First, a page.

iMovie for iPad tutorial

IMovie for iPad A good test for a new piece of software you have on your iPad or on your desktop or laptop computer, is to just open it up and see what you can do with it. This approach is especially appealing to those users that don’t like to read manuals. I think it is a good route for testing any new piece of software. You will quickly and easily find out how intuitive the software is in real-world use. If an application is well-designed, then it shouldn’t really be necessary to read a 20 page manual in order to get started. So this is what I did with iMovie for iPad.

A first look at iMovie on iPad

When you first open iMovie, the screen you see is a graphic of a brick wall and above that there is a representation of the signage for a cinema. I suppose it is meant to look a bit like the entrance to a cinema, but it wouldn’t be very successful as you would have to walk straight into a brick wall. Everyone knows that a sign for a cinema is put up, above the entrance doors. The brick wall is there to display the posters for your projects. In some ways, it seems to me that the design of this is just a little bit tacky. IMovie on iPad In order to get started you tap on the plus symbol at the bottom of the screen You are given a choice of creating a project or a trailer. It seems to me sensible to create the movie first and work on the trailer afterwards. So to get started, I went for creating a project. In the previous article and screencast I showed how it is possible to move video files from the iPhone onto the iPad and I decided to use some of these video clips in my project.

iMovie iPad tutorial – In points and out points

You can see your video clips in the top left section of the application, tap on a video clip to choose it. When you have chosen the video clip that you want to use you see yellow dots on the end markers, moving while the left to choose the in point and the one on the right to choose the out point. I don’t think that the tool to do that is particularly precise, certainly not as good as the methods used in Pinnacle Studio for pre-trimming video clips. Then to move the chosen portion to the timeline you tap on the button with the downward pointing arrow. Your other option is to Tap on button to play it in the viewer. Once you have your clip in the timeline in iMovie for iPad it is then a good time to be more precise with the trimming of your video clip. You can choose your in point much more precisely when you use the pinch gesture to zoom in closer to your clip on the timeline.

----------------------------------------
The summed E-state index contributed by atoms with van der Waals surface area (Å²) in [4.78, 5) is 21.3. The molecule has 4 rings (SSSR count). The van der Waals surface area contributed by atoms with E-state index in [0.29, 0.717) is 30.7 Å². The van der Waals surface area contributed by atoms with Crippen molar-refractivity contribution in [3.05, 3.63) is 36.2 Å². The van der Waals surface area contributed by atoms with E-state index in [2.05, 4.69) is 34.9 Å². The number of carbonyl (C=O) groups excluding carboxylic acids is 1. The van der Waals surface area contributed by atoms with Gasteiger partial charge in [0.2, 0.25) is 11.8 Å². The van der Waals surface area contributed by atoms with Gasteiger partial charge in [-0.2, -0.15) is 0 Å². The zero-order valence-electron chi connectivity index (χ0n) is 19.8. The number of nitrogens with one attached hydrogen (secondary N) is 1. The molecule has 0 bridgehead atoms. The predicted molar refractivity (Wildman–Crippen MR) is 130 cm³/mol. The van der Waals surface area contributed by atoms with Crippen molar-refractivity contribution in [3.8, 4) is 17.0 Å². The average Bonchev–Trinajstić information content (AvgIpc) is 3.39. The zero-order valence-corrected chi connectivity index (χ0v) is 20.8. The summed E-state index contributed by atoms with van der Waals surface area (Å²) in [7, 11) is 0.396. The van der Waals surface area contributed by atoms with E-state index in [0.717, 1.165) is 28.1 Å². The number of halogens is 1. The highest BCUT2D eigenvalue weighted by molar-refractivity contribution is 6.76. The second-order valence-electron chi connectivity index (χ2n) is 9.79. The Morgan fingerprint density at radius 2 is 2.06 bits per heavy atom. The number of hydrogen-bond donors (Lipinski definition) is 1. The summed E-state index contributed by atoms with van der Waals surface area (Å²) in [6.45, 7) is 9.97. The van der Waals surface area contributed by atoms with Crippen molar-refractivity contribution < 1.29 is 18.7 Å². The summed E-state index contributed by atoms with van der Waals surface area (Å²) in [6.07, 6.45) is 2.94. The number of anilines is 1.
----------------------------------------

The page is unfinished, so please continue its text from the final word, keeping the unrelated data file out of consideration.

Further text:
How to edit videos on iMovie for iPad

So the thing to do is to throw all of the video clips that you want to use into your timeline and then start to refine it. You can have it set so that it uses a default transition, the cross dissolve. On the other hand you can let it just use straight cuts and put any transitions in afterwards. Whereas in Pinnacle Studio you get a number of transitions to choose from, in iMovie for iPad you essentially only get one plus the specialised transitions found within the templates. In total you only get eight templates and when you choose one of the templates it changes a number of things and not just the transitions. So you could just change a template and mess up a number of settings you have already made and would prefer to keep. In terms of configurability, Pinnacle Studio which used to be called Avid for iPad has much more to offer than does iMovie for iPad.

Good and Geeky iMovie tutorial video

In this first video looking at iMovie on iPad we are just scratching the surface. There will be subsequent videos in which we will go into greater detail with regards what you can do with iMovie for iPad. Check out this video to see how you can use a default Music track to go with the template that you choose. In future NoStylus iMovie tutorial video screencasts on YouTube, I will show you how to add a voice-over or other audio effects or music.

Imovie for ipad tutorial 1

The Good and Geeky verdict on iMovie for iPad

Without a doubt, iMovie for iPad is a capable application to use to edit video on your iPad. Some will even say that it is a miracle that it is now possible to edit video on a tablet device. While iMovie is nice to use and also without a doubt will provide you with good quality output, it is not quite up to the standard of Lumafusion. It is always good to see third-party developers giving the Apple coders a run for their money. One would hope that this will lead to further development and improvement of applications like iMovie on iPad. This can only be good news for end-users of iPads. Keep your eyes open for the next iMovie iPad tutorial from Good and Geeky.